Sunday, September 02, 2012

A conversation

I mentioned in my last post bumping into an old friend and finding out that she was adopted. I'll try to relay the essence of the conversation here - forgive me if it gets a bit garbled - but it was very interesting.

It turns out that she and her two younger brothers were adopted, and she was 5 when placed (I think when placed for adoption, rather than when first fostered, but I'm not sure). I think she said that they were separated in foster care and then adopted together, but because her brothers had more moves than she did, or possibly because she spent more time with her birth mother (that's her interpretation), she was able to form better relationships and to pull her life together when older. 

And she does indeed have her life more than together - she is a mum to two lovely children and has two separate qualifications - she was in a more technical occupation when younger and then switched to social work - and she used to work in adoption (I don't think she works in children's services any more). But by her account her brothers do not.

There were a few other things she said that stuck in my mind - we were discussing the US and UK adoption systems and what happens when a child would be removed at birth and the parents know this.  I was also explaining that we might consider concurrent placement (fostering with a view to adoption) and she said she'd prefer if all adoptive placements were actually long term fostering. I am not sure if she agrees with me (that children shouldn't be moved around) or if she thinks that permanency shouldn't necessarily mean adoption.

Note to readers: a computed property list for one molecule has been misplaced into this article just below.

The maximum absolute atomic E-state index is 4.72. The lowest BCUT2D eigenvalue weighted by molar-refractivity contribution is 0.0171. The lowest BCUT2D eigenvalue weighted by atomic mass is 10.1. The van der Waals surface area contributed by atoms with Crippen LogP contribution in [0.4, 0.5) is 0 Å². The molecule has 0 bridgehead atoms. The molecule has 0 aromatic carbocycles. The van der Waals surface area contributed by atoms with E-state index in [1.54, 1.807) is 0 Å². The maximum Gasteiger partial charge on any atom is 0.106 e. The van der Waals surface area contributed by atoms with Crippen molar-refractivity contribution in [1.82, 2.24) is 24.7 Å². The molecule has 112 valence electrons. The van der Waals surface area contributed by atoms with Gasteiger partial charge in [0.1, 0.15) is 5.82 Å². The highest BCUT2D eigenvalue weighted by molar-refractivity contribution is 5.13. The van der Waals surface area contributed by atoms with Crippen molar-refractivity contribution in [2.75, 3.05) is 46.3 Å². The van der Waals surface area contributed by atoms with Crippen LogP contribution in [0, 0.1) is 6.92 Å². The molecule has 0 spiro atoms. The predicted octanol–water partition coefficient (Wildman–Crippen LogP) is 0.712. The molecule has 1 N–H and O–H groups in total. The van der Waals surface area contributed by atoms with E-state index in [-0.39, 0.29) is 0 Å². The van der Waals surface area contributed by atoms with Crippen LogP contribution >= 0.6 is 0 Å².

She also said, and actually I agree though it's a bit more complex than that, that it sounds like Nella very much had Baby Spouse's interests at heart when she decided to place him for adoption. Nella did not want him to be removed without any input on her part into who the parents would be, and she didn't want to risk him going through multiple foster placements. In fact, the risk of him being in multiple placements would have been greater had she been able to care for him temporarily at some point - so it now occurs to me that she put aside the possibility of her caring for him in order to achieve stability for her.

The complexity though comes when you see that she got a lot out of placing him, especially support from us, but also a more formal contact agreement (though still not enforceable) through Nice Little Agency, who I have no doubt explained to her their standard agreement.  We explained what contact we hope to have - and she was firm in saying (and good for her, as many adoption social workers don't seem to think like this) that we have to remember it is not about us or Nella, but about Baby Spouse.

But one thing that I think we agree on is that parenting Baby Spouse is not like parenting a birth child - as I said to her, I think my family in particular think that it is now all done and dusted, and we can carry on as if I gave birth to him.  We know we can't. Even if we never saw any members of his birth family again (which I have to say seems unlikely) it would not be the same.  

I must remember to keep her updated - I think she's one of the few of my contemporaries who really gets it - I do have a couple of friends who were adopted at birth, but in my generation those adoptees seem to divide into [COMPLETE STEREOTYPE ALERT] "don't really want to know much about birth family" even including "would be disloyal to adoptive family" or else "I was lied to all my life, my family life was a lie".  I really hope we don't end up either end of that spectrum.

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